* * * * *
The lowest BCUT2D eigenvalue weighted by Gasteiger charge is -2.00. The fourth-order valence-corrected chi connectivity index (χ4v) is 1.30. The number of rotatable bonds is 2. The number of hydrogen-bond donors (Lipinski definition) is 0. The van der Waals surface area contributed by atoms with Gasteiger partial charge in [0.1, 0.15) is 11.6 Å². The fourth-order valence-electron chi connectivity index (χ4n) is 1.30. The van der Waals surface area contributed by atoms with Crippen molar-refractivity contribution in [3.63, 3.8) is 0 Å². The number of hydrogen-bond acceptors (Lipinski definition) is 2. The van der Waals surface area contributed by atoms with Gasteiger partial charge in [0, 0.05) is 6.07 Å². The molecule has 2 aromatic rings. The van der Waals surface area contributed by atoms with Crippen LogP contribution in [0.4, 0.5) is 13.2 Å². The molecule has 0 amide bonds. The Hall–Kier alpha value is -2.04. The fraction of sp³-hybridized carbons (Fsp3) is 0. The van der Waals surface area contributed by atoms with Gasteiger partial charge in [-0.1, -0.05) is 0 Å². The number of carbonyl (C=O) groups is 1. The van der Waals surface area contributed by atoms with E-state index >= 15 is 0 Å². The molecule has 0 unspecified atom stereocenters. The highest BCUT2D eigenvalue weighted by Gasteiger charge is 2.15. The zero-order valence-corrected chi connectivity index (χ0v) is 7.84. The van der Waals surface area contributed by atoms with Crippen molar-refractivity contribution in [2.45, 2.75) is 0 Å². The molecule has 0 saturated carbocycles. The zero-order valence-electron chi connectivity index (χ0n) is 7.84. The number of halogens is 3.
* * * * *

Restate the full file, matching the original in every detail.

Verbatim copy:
The lowest BCUT2D eigenvalue weighted by Gasteiger charge is -2.00. The fourth-order valence-corrected chi connectivity index (χ4v) is 1.30. The number of rotatable bonds is 2. The number of hydrogen-bond donors (Lipinski definition) is 0. The van der Waals surface area contributed by atoms with Gasteiger partial charge in [0.1, 0.15) is 11.6 Å². The fourth-order valence-electron chi connectivity index (χ4n) is 1.30. The van der Waals surface area contributed by atoms with Crippen molar-refractivity contribution in [3.63, 3.8) is 0 Å². The number of hydrogen-bond acceptors (Lipinski definition) is 2. The van der Waals surface area contributed by atoms with Gasteiger partial charge in [0, 0.05) is 6.07 Å². The molecule has 2 aromatic rings. The van der Waals surface area contributed by atoms with Crippen LogP contribution in [0.4, 0.5) is 13.2 Å². The molecule has 0 amide bonds. The Hall–Kier alpha value is -2.04. The fraction of sp³-hybridized carbons (Fsp3) is 0. The van der Waals surface area contributed by atoms with Gasteiger partial charge in [-0.1, -0.05) is 0 Å². The number of carbonyl (C=O) groups is 1. The van der Waals surface area contributed by atoms with E-state index >= 15 is 0 Å². The molecule has 0 unspecified atom stereocenters. The highest BCUT2D eigenvalue weighted by Gasteiger charge is 2.15. The zero-order valence-corrected chi connectivity index (χ0v) is 7.84. The van der Waals surface area contributed by atoms with Crippen molar-refractivity contribution in [2.45, 2.75) is 0 Å². The molecule has 0 saturated carbocycles. The zero-order valence-electron chi connectivity index (χ0n) is 7.84. The number of halogens is 3.